Racial‌ Disparities‌ ‌in‌ ‌Medicine‌

Black healthcare summit addresses gaps in medical treatment for black women.

Historically, medical research has been almost exclusively conducted on white, and primarily male subjects. As a result, ethnic minorities have been neglected by the modern healthcare system and few have felt this more deeply than Black women. On October 6, the Women’s College Hospital Foundation (WCHF) of Toronto held a virtual summit on October 6th of last week to discuss Black healthcare, which focused on the need for medical research and the unique problems faced by Black women.

The summit consisted of eight prominent Black healthcare experts from Toronto, six of whom were women. The eight spokespeople were divided into seven panelists and a moderator. Experts on the panel ranged from practicing doctors to medical researchers and from medical directors to professors. The diverse group allowed for lively debates and an engaging panel, which began with an overview of the medical community’s deeply ingrained stigmas against Black women. 

Led by moderator Jennifer Bernard, president and CEO of WCHF, panelists laid out the history behind the erasure of Black women in medicine. “We all know this isn’t a new issue,” Bernard said, “400 years on and Black struggles are at the forefront of the collective consciousness again. But unfortunately those struggles aren’t much different than what our ancestors faced. This time we need to enact real change, for the future of our Black women, for the future of our Black youth.”

Next the panel explored the trickle down effects of colonialist medicine, focusing particularly on 19th and 20th century developments which continue to negate all people of colour, but women and Back women in particular. “In the 80’s and 90’s the medical community started to notice that women and men display different symptoms for many ailments,” Dr. Marissa Joseph explained, “so more medical research was done, specifically for women. Black people display different symptoms too, we know this! We’ve known this at least since the 90’s, and yet medical research on Black people has barely increased.”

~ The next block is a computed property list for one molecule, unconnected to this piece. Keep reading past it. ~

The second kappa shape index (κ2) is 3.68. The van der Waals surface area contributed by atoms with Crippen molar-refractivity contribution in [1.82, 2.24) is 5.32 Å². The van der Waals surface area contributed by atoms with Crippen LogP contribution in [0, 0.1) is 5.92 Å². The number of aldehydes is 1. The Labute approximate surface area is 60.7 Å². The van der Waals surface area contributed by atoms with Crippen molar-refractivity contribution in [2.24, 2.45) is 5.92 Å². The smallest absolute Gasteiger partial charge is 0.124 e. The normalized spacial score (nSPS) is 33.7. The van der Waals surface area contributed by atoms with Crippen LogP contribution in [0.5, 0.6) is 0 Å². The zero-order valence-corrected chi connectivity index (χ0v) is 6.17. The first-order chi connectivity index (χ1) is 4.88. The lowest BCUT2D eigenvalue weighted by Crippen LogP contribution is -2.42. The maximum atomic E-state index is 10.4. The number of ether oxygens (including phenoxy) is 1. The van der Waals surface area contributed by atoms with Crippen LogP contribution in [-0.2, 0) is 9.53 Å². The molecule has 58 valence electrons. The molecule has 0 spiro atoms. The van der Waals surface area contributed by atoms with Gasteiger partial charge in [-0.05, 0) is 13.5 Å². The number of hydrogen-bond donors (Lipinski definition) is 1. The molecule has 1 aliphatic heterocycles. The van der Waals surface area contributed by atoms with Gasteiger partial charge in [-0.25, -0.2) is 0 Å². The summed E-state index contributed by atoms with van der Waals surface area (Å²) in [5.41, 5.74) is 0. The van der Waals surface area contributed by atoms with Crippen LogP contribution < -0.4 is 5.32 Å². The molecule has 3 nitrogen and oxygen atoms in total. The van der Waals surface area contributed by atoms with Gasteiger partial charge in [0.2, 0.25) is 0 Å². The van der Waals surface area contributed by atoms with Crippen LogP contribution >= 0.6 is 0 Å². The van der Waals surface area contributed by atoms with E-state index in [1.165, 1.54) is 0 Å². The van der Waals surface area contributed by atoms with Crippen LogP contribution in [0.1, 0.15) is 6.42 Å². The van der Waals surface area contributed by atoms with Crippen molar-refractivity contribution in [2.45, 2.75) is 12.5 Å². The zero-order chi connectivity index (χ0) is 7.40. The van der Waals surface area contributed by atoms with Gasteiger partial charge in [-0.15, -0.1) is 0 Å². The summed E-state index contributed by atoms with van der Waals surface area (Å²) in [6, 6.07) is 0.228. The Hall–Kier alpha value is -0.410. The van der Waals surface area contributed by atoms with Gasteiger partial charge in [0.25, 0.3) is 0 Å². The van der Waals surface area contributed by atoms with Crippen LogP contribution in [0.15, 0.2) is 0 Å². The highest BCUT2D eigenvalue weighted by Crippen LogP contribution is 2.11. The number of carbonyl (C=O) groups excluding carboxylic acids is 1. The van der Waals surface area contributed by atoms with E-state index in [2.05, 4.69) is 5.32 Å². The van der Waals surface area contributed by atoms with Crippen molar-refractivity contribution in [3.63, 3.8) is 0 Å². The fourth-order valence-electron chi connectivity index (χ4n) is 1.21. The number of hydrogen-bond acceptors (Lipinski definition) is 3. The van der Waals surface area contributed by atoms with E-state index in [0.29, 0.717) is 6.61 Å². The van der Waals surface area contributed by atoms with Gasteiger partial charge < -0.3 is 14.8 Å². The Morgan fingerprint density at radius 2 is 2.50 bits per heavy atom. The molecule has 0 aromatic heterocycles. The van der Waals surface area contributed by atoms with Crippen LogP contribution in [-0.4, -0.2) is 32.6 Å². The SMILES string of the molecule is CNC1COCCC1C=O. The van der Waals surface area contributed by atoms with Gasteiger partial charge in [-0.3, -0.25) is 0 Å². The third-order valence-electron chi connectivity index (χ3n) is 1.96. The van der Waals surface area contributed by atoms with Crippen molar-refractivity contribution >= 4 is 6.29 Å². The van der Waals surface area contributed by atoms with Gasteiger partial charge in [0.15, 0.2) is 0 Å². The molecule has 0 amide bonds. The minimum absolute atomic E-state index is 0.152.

Lydia-Joi Marshall, vice-president of the Black Health Alliance and a research associate with the same organization, got to the heart of the discussion: the vitality for current research to focus on the unique needs of Black women. “The facts and figures are out there,” she said, referring to the 2019 paper by Dr. Virginia Tanger entitled ‘Racial and ethnic disparities in maternal outcomes and the disadvantage of peripartum black women: a multistate analysis, 2007–2014′ “Black women are indisputably the most vulnerable group in our country right now, and continue to be let down by our healthcare system. Now, more than ever, we need to be allocating funds and researchers to address the health crisis of Black women.”

Dr. Med Rashid, medical director of the Crossroads Clinic at WCHF, agreed. “Black women are up to six times more likely to experience fatal pregnancy complications,” he said, “this isn’t because Black pregnancy is inherently more dangerous, it is the failure of the medical institutions. Pregnancy is a well studied area of healthcare, and it is clearly failing our Black women. I’ll say that again, a well studied area is failing our Black women. Imagine how let down Black women are in other areas of medicine even less researched.” He continued, “just as Lydia said, this is a health crisis. Black women are dying of completely preventable causes.” 

Organizations like WCHF and the Black Physicians’ Association of Ontario have been pushing for greater representation of Black women in medical research in Canada over the past decade, as pointed out by the latter organization’s president Dr. Onye Nnorom during the summit. But even with these efforts in graining ethnic and sexual minorities into commonplace medicare is a slow process. “Research takes years to influence mainstream medicine,” Dr. Nnorom said, “I hope with this current climate around racial injustice that something can finally be done. I hope that in 5 years a panel like this won’t need to happen.”

Zoë Wright
Zoë is a contributor to the Argosy.